Crunch the Numbers to Succeed

Ok CPMer’s, we all know this rowing challenge is fast approaching.  I’ll bet most of you who’ve signed up haven’t really given it any more thought since putting your name on the board and just plan on beginning and getting it done when the time comes.  You are not alone, because I too did this until yesterday when I had a revelation……..I’m going to be traveling to my sister’s graduation during the challenge and therefore will not be here to row at the gym!!!!!  But, instead of freaking out and quitting the challenge, I’ve decided to sit down and effectively plan my attack.  Here’s how I’ve gone about it.

Lets break down the numbers quickly first:

Challenge dates are:  Nov 28 through Dec 24.

27 = # days in the challenge

I’ll use 26 conservatively because I probably won’t row on Thanksgiving.  This works out to the following.

For 50k:
1,923 meters / day

For 100k:
3,846 meters / day

For 200k:
7,692 meters / day

I’m going to use a 2:15 min / 500 meter pace as an average to figure out how many minutes a day these lengths will take on average.

For 50k:
I get about 9 minutes or rowing per day

For 100k:
About 17 minutes of rowing per day

For 200k:
About 35 minutes of rowing per day

So that you can follow my math and adjust these times for your own pace, say perhaps a 2:30 / 500 meter pace you can use the following conversions:

For 50k:
2:30 = 2.5 minutes x 3.846 = 9.615 or about 10 minutes of rowing per day

For 100k:
2.5 minutes x 7.692 = 19.23 or about 20 minutes or rowing per day

For 200k:
2.5 minutes x 15.384 = 38.56 or 39 minutes or rowing per day

The conversion factors in red are constants, meaning they will not change.  To get your daily average time spent on the rower:

  • Roughly estimate your pace.  This number shows up on the rowers at the gym while you are rowing.  Ask a coach if you don’t know and we’ll point it out.  Roughly, I’d say that conservatively almost everyone will be in the 2.5 to 3 range.  I’m being conservative here and I’m sure a great many of you will be under that 2.5 range meaning you’ll actually spend less time on the rower than you calculate.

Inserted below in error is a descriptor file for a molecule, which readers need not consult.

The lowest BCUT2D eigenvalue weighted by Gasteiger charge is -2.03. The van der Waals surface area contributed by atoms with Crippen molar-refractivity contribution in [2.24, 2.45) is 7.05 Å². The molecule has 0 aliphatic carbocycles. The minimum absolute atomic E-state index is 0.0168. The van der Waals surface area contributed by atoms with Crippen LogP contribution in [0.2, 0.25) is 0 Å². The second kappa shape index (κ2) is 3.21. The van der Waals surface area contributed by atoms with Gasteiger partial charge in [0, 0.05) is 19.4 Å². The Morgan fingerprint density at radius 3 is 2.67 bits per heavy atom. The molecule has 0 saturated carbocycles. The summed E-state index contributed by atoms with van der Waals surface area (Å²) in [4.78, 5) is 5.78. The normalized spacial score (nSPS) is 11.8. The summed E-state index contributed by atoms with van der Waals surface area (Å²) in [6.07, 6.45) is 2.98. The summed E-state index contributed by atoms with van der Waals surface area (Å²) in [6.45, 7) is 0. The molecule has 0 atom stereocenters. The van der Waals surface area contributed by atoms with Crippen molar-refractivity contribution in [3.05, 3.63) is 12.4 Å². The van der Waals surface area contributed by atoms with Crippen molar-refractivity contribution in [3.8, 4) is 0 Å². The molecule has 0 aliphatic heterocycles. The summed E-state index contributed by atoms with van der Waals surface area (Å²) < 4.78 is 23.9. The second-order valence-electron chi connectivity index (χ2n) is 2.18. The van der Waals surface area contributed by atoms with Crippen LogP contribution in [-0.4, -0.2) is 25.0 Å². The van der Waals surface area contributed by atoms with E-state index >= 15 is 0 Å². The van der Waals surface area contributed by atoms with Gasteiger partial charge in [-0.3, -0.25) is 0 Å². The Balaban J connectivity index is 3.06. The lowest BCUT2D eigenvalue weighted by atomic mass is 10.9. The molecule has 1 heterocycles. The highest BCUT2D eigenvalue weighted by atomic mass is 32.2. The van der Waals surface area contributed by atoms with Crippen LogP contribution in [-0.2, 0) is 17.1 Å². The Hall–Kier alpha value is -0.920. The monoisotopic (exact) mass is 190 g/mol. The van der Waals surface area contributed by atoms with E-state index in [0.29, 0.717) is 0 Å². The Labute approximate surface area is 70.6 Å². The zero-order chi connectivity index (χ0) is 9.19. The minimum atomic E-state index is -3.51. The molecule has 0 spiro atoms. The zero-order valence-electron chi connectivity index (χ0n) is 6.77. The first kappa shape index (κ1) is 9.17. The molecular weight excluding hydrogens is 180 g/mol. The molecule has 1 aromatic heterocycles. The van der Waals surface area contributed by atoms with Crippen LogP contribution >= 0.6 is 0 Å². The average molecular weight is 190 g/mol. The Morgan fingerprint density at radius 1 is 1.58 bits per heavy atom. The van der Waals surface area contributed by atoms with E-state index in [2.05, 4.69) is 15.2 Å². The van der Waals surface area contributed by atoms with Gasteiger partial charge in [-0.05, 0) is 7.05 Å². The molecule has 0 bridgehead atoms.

• Pull the red number from this blog post for the challenge length you’ve committed to.

  • Multiply the pace by the red number and you’ve got how many minutes a day on average you’ll be spending becoming acquainted with our favorite torture device.

So, we have clearly defined a target number of meters we must row per day and have estimated about how much time this is going to take us.  Now, that’s great if you’ve got a pretty clear calendar for end of November through Christmas.  But it’s the holidays and I’m betting most of us don’t!

In my case, I know that I’m going to be out of town December 6th – December 10th.  That is 5 days away from CPM!!!!  I’ve committed to 200k, so that means if I didn’t row at all I’d have to make up 39,810 meters when I returned and this would take me around 160 minutes or around 2.5 hours!  Luckily, here is my solution :)

I headed over to the rower makers’ website:

www.concept2.com

Moused over “Indoor Rowers” and clicked “Indoor Rower Finder” from the list.  Then I filled in my travel destination and found out that a gym where I’m traveling has two Model D rowers!  I’m saved!  I can keep up on my rowing while I’m away.  Here’s a direct link to the “Indoor Rower Finder” page in case you’ll be out of town too and need a rower:

http://www.concept2.com/indoor-rowers/finder

If I didn’t row at all while I was out of town, I’d just spread those almost 40,000 meters I’d missed over a week so I wasn’t killing myself.  It’d be an extra 23 minutes a day over 7 days approximately.

I’ll be honest, when Chris told me we were rowing 200,000 meters over a month I thought ahhhhhhhhhh……….what?  It’s a daunting number!  But, that’s just our fear of something unclearly defined getting in our way.  Break down the sum into it’s integral parts and all of a sudden the 200,000 meter row gets a lot less scary.  I know I can row a 2.5 min / 500 meter pace comfortably and honestly, sitting on the rower for 40 minutes for 26 days is not a bad use of my time.  Maybe I’ll get some of my lungs back by the new year!

If you need a hand making a similar plan for your row, get at me in the gym.  Break it down, plan it out, happy rowing, lets do this!

The O-Board Says…

A. Find a heavy 5 rep Back Squat

B. 30 Back Squats
75 Burpees

Post By Stets.